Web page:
Fears of military escalation in Ukraine, a non-issue for the last several weeks, are back on Wall Street's radar. Short-term investors, concerned that a conflict could emerge over the weekend, shed risk in their portfolios by selling stocks on Friday. But soft quarterly earnings from major U.S. companies were already weighing on the stock market, as all three major indices lost ground today. The Dow Jones Industrial Average (DJINDICES:^DJI) lost 140 points, or 0.9%, to end at 16,361 on Friday.
Walt Disney (NYSE:DIS) ended as one of the Dow's worst performers, falling 1.7%. Disney won't be reporting earnings until May 6, but the consumer-services sector finished as the weakest sector in the market today, dooming Disney's stock to an uphill battle. Disney won't have an uphill battle in the box office next year when it releases a little movie called Star Wars: Episode VII. While the latest installment of the cosmic saga will likely cost more than any of its predecessors to produce -- Disney may invest up to $200 million in the project -- such an enormous budget is still a low-risk investment considering the broad, avid fanbase Star Wars has built over the years.
Zulily (UNKNOWN:ZU.DL) doesn't have a broad fanbase yet, but it's getting there, and its current customers certainly are avid. The online flash-sales site targets mothers, and had 157,000 active customers in 2010. The revenue per active customer that year was $117. Three years later, Zulily boasts nearly 3.2 million active customers, each of which brings in an average of $219 in annual revenue. Zulily shares plunged 8.9% today despite no major company-specific news. Wall Street has a troubling tendency to equate new, unfamiliar companies with similar, larger rivals, which probably worked to Zulily's detriment today as shares of Amazon.com cratered nearly 10%.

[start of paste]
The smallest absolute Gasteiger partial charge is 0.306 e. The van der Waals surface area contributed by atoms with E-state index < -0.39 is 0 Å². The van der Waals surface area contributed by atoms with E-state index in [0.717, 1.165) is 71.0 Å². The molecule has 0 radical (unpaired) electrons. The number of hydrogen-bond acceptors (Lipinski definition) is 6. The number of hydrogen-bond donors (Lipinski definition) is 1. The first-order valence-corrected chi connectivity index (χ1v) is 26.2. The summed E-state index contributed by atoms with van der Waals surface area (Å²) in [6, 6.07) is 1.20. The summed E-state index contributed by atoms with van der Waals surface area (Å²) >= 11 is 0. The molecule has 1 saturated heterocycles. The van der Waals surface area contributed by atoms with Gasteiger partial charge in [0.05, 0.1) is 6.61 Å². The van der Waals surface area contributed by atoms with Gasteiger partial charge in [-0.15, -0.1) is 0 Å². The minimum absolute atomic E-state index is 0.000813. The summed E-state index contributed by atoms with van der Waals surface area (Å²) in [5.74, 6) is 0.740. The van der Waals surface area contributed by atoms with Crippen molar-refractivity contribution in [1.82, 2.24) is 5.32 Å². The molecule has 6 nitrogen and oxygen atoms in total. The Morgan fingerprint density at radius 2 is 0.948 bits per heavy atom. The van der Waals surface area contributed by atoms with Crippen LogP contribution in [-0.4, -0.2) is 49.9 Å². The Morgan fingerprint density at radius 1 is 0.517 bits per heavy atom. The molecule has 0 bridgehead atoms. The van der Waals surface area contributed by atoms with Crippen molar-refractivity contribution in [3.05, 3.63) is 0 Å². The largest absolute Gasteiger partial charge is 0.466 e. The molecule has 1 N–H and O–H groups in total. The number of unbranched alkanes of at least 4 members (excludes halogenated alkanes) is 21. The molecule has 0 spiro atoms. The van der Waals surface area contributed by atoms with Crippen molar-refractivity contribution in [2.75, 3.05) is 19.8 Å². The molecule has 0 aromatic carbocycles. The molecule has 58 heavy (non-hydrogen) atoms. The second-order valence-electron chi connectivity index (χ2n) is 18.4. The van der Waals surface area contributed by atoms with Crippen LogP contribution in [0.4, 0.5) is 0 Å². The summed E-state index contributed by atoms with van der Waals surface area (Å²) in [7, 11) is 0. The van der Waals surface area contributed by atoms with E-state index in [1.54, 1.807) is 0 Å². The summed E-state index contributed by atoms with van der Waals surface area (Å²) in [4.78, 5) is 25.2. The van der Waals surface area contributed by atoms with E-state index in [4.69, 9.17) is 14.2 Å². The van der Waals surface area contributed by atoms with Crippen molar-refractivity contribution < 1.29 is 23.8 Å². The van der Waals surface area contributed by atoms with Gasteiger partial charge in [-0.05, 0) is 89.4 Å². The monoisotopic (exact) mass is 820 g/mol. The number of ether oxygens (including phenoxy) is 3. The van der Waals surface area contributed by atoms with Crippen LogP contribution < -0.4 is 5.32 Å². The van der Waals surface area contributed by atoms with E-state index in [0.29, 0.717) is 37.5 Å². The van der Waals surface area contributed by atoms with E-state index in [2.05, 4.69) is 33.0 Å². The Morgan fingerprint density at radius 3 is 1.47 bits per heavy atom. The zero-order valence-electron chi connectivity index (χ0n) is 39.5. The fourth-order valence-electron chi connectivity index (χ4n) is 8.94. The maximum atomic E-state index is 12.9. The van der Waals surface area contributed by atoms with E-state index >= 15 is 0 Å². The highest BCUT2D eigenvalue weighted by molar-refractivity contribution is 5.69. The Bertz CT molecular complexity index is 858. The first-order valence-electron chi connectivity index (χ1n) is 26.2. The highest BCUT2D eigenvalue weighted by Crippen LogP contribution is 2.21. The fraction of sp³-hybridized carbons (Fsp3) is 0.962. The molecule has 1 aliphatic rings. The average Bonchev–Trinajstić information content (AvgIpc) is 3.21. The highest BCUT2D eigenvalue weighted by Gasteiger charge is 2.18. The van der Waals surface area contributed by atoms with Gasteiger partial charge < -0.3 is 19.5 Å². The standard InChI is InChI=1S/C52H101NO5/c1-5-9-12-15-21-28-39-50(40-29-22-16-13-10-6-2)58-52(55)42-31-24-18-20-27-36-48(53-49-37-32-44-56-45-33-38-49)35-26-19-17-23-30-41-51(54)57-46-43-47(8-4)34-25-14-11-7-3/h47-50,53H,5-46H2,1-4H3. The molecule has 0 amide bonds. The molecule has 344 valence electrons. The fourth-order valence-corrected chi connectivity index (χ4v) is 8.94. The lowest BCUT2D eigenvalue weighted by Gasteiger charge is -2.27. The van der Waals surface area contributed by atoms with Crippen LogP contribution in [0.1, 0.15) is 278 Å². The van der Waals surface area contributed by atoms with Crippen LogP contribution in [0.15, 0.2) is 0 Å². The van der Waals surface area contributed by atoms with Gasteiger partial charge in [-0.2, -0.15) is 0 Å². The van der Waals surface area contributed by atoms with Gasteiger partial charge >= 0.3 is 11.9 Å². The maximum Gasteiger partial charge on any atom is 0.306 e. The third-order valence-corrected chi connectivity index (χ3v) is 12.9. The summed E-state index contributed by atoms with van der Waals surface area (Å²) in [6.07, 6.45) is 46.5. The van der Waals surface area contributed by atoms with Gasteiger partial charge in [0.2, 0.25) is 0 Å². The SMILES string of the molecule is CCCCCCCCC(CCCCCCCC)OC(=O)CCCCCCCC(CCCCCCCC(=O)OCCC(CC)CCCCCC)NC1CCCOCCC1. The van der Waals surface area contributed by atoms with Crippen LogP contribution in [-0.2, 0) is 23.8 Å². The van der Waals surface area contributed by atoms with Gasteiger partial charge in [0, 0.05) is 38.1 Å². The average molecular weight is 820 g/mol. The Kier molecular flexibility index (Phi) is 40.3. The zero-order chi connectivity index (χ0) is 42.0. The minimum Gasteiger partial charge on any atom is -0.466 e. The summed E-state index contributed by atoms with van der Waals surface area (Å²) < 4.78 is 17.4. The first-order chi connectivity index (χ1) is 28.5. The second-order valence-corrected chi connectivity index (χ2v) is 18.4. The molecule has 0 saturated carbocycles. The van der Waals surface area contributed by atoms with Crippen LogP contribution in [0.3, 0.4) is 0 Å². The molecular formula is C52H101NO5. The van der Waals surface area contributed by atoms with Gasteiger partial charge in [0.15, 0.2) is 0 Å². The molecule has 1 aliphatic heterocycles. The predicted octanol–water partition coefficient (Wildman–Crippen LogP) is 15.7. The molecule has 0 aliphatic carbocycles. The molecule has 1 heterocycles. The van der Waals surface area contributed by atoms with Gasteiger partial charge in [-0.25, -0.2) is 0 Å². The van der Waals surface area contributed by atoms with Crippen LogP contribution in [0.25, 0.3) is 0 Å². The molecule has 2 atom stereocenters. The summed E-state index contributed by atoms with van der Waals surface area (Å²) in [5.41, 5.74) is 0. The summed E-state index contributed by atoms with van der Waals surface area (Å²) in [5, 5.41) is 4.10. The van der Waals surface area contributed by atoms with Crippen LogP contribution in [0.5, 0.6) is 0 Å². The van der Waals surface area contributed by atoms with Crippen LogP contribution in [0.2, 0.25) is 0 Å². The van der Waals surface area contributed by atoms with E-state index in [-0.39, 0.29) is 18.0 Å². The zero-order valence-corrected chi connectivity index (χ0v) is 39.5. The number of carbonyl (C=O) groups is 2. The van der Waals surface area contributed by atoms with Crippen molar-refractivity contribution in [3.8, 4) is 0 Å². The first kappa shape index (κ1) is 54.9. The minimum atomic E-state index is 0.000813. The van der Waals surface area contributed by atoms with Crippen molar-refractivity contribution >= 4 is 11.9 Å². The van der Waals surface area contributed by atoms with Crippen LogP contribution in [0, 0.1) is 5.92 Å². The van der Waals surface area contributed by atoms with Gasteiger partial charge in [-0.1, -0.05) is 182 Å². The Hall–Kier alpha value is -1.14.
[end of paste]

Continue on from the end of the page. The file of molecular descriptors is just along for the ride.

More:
Finally, shares of World Wrestling Entertainment (NYSE:WWE) also took a big hit on Friday, slumping 8.6% by day's end. Shares are up more than 70% in the last six months alone, and with many momentum names selling off sharply today, the stock's fall should be taken with a grain of salt. In the grander scheme of things, World Wrestling Entertainment is on the rebound, as the recent successful launch of Wrestlemania XXX indicates. The company relies on pay-per-view revenue and a new monthly streaming subscription service for the majority of its sales, which sounds like a shaky business model. To its credit, though, the WWE has increased sales for four consecutive years, it has little outstanding debt, and the stock even pays a 2.2% annual dividend.